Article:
For our devotion this week, I want to take soaring glance at the Book of Leviticus, especially regarding the sacrificial offerings. There is no doubt that Leviticus is an extremely bloody book. Consider the sin offering and how much sin is a part of every human being’s daily life! Think about yourself with regard to just this past year. How many goats or lambs would you have had to bring to the place of the burnt offering? Now multiply the notion towards an entire family, community, or people group; the implications are absolutely staggering! I suppose the blood would comprise an ocean!
Without question, this discussion invokes a visceral reaction. We are not accustomed to such guttural concepts concerning our personal lives in a modern westernized mindset. Admittedly, as a pastor, Leviticus is not a part of scripture I have pontificated upon week after week from the pulpit. This is predominantly good as the Apostle Paul explains, “we are not under law, but grace.” However, it is also bad in the sense that we can, all too often, become desensitized to the seriousness of personal sin. Hence this treatise. Please give it an honest assessment as you will decisively, I believe, come away with a greater appreciation for the sacrifice of Jesus and the gravity of your own responsibility for that sacrifice.
The sacrificial system was put in place by God as a foreshadowing of the Lord Jesus. Faith would enable the true believer to look beyond the sacrifice to the reality that righteousness and forgiveness reside in the substitution of the innocent for the guilty. Stated differently, as the Book of Leviticus reminds its readers, individuals accepted by God are to be holy as He is holy; they are to be perfect in thought, word, and deed. This is undoubtedly an impenetrable barrier for anyone to achieve. Consequently, each time a person brought the sacrifice to the tabernacle, they would place their hand on the head of the innocent and with the other, wielding a knife, slice the very life from the victim’s throat because of their own selfish, evil disposition. An astonishingly gruesome prospect, but a constant reminder of how serious sin actually is and how far away from God humankind remained.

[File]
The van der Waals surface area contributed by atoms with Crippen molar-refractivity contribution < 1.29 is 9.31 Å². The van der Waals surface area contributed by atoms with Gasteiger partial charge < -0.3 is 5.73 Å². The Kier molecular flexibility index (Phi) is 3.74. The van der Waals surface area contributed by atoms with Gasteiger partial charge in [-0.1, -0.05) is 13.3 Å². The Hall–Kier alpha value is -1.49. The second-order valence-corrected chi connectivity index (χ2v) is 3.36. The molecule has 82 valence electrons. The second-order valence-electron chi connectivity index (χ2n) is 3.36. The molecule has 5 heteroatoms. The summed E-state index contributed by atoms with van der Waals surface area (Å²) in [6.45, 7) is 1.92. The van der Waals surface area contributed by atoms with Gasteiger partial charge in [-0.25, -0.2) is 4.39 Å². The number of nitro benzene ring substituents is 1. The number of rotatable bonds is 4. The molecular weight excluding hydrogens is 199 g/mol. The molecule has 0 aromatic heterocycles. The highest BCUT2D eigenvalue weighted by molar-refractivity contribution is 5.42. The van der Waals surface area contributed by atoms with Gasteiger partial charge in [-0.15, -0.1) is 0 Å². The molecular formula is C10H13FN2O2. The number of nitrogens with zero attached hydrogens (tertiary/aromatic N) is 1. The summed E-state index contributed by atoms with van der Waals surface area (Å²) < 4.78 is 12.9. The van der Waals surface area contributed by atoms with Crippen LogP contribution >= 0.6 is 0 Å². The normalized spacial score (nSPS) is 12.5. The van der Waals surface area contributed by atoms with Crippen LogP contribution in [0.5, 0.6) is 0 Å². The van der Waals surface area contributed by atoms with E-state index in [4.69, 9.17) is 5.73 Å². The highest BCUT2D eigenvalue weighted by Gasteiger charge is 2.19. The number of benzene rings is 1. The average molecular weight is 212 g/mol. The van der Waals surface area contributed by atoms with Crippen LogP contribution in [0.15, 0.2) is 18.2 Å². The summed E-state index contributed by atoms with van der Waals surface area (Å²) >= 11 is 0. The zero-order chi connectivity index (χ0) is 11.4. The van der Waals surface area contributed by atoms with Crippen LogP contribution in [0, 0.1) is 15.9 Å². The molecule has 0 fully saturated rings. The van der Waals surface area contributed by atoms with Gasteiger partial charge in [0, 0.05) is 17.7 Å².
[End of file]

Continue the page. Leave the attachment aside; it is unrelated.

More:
For a moment, put yourself in the place of the old system. Look into the eyes of the lamb as blood courses through its veins, breath enters into its nostrils; then with a single stroke, you are responsible for ending that life; the blood is on your hands. Forgive the graphic picture, but I think you fathom the gravity of the situation. On a grand scale, this is what your sin and mine executed upon the Son of God, the Perfect Lamb. May this be a grave reminder the next time you and I try to rationalize or diminish our sinful behavior.
Yet, even in this despondent topic there is hope. Scripture encourages us that God works everything toward the good of those that love Him. He takes what is evil and turns it in the direction of good. Notice closely that in the old sacrificial system, the animal did not go to waste. Aaron, the high priest, and the other priests were to eat the meat from the sacrificial animals. In essence, through the sin of the people, they were provided for. Similarly, through the most heinous act in history, the death of God’s Son; God accomplished the greatest miracle of all time, resurrection; life for all who would believe! He has provided the ultimate provision for His children in the death and resurrection of His Son! No
wonder Jesus referred to Himself as the “Bread of Life!”
It is my sincere desire that these two points resonate within us as we labor through the Old Testament Book of Leviticus.